Friday, April 10, 2009

Major Players Debate Adding Eastern European Countries to Eurozone

Sources: Wall Street Journal, ECB Spokeswoman: Implementation of Euro Treaty Vital; Financial Times, ECB Dismisses Euro Short Cuts in East Europe; AFP, IMF Backs Euro for Eastern Europe; Reuters, ECB's Nowotny Says Forcing Euro Adoption a Bad Idea

On Monday, the Financial Times leaked an IMF report proposing that central and eastern European countries be added as "quasi members" to the eurozone. The European Central Bank quickly affirmed its position on the issue, which is that the Nice treaty should be fully implemented but not expanded. The treaty calls for adoption of the euro for Member States with a budget deficit lower than 3% GDP, total public sector debt below 60% GDP, and inflation a maximum of 1.5 percentage points above the average of the three lowest inflation rates among the member states. The treaty does not contain any provisions on the proposed "quasi membership," and the ECB believes that allowing adoption outside of treaty rules would lead to falling confidence in the euro.

After the leak of the IMF report, however, eastern European currencies rallied, and officials disagreed on the best currency strategy for these nations. One proposition was that only small countries with fixed exchange rates, such as the Baltic states, should adopt the euro. Another concern was that the countries adopting the euro have sufficient currency reserves. Many officials are sceptical about the practical effect of allowing quick partial adoption of the euro regime, and doubt the political viability of such a move.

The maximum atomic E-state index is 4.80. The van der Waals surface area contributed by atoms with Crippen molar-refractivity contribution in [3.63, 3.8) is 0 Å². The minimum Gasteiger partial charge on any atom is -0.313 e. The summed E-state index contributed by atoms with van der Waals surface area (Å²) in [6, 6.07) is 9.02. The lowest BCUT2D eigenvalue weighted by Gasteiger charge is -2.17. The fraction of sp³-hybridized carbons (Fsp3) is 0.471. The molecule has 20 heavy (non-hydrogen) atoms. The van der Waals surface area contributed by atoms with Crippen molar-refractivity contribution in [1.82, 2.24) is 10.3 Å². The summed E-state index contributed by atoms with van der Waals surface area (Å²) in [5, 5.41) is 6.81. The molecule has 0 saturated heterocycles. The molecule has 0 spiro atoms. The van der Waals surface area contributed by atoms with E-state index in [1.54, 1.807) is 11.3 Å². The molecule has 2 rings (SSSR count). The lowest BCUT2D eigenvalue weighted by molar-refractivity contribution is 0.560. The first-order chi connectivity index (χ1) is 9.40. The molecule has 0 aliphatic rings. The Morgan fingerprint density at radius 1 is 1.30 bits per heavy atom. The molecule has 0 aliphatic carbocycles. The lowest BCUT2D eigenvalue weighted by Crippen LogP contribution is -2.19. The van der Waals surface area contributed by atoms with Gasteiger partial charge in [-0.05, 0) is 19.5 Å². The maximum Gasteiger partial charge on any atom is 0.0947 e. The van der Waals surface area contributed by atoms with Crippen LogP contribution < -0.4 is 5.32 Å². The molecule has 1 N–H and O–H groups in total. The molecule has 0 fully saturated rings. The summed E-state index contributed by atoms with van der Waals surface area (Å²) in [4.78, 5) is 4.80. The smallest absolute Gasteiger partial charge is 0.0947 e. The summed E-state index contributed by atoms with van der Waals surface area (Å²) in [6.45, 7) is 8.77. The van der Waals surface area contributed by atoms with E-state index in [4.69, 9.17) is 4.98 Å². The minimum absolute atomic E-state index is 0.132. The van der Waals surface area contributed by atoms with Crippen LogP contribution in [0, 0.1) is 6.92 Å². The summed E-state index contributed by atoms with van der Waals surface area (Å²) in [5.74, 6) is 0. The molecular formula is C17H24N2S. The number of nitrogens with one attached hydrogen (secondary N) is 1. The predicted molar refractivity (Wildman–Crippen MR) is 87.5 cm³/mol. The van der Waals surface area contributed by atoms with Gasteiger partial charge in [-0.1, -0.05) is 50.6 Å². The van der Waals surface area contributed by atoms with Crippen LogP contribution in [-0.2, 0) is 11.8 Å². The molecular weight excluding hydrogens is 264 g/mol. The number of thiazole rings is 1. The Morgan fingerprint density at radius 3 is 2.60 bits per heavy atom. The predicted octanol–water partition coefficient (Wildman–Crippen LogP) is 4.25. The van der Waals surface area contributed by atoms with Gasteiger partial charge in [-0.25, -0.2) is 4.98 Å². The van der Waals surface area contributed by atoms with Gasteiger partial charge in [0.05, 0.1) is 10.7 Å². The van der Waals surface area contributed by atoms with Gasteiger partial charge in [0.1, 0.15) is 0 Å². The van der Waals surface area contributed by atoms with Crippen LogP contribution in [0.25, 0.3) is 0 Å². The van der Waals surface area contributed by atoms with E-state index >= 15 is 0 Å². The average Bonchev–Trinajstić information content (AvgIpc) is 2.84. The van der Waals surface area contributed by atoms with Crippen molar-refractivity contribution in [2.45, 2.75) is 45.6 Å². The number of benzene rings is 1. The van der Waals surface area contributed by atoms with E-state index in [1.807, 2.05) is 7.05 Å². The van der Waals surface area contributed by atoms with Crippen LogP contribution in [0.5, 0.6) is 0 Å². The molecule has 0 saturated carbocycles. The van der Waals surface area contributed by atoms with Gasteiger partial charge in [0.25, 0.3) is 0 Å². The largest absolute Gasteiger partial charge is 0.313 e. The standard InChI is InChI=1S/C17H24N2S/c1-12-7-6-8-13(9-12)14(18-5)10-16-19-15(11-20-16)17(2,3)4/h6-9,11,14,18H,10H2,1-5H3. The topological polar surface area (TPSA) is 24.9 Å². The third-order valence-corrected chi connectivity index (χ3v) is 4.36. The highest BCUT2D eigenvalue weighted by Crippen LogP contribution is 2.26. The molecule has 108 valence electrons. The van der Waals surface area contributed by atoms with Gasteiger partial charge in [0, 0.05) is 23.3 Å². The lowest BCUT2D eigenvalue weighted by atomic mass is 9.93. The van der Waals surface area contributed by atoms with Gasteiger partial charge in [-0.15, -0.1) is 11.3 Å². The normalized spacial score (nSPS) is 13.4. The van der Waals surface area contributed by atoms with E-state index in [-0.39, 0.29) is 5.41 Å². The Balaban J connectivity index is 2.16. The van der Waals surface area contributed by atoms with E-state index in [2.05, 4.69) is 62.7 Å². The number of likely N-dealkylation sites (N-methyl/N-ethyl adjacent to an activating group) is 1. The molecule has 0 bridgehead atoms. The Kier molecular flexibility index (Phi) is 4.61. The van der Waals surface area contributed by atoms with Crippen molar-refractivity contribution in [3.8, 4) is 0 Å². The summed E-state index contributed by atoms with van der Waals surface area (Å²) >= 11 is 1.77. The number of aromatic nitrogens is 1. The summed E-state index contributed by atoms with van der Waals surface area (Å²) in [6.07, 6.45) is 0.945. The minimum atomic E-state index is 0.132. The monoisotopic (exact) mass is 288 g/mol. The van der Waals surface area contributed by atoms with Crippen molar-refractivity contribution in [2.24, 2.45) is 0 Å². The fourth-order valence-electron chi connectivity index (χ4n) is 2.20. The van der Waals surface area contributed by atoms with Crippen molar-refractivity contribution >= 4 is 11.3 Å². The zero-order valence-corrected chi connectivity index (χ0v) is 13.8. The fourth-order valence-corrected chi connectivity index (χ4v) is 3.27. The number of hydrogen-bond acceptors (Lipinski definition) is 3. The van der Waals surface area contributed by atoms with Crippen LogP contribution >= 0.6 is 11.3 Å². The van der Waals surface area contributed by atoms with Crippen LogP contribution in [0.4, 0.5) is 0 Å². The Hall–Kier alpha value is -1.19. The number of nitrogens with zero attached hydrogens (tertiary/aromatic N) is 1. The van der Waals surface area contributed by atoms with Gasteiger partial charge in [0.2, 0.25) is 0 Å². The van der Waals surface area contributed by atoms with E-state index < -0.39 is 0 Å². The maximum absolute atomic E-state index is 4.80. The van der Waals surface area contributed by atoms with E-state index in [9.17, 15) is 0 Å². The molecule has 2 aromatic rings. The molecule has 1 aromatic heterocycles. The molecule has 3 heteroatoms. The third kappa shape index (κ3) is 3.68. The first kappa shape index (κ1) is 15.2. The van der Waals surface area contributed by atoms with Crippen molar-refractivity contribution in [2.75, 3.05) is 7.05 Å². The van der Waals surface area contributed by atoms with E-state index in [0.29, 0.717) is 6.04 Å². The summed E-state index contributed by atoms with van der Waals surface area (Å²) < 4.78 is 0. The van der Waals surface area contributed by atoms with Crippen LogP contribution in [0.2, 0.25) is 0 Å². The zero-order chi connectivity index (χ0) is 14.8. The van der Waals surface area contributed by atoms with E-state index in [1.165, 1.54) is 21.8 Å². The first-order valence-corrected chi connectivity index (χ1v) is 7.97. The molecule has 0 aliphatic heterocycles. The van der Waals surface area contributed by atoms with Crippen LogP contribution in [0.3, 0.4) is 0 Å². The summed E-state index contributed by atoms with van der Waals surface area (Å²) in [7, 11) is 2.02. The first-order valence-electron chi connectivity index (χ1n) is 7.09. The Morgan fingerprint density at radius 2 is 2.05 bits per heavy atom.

The idea of "quasi membership" is to allow countries to adopt the euro as their currency without also allowing them seats on the Governing Council of the European Central Bank. The benefits would be resolving foreign currency debt and restoring confidence in troubled eastern European countries. However, it would be difficult to choose an exchange rate at which to make the switch, and going to the euro at a low rate could significantly harm individuals and businesses. Furthermore, the countries that have the greatest need for a currency rescue, such as Hungary and Poland, would be least likely to benefit from the switch.

Another option might be for emerging economies to speed up the process by joining the European Exchange Rate Mechanism early, but this is still a risky path for eastern European countries to take. This option would mean that the countries' currencies traded against the euro within a fixed band, and there would be a risk of counterspeculation against the eastern European currencies. One member of the European Central Bank's Governing Council said that the Bank would not use market intervention to support these currencies, but might start accepting non-euro denominated bonds as collateral.

1) Do you think that the ECB should support quicker adoption of the euro for these countries, or is it smart to stick with the existing framework to avoid a loss of confidence in the euro?
2) Do you think that a partial adoption, perhaps for the Baltic states but not for countries with more dangerously volatile currencies like Hungary and Poland, would be possible?

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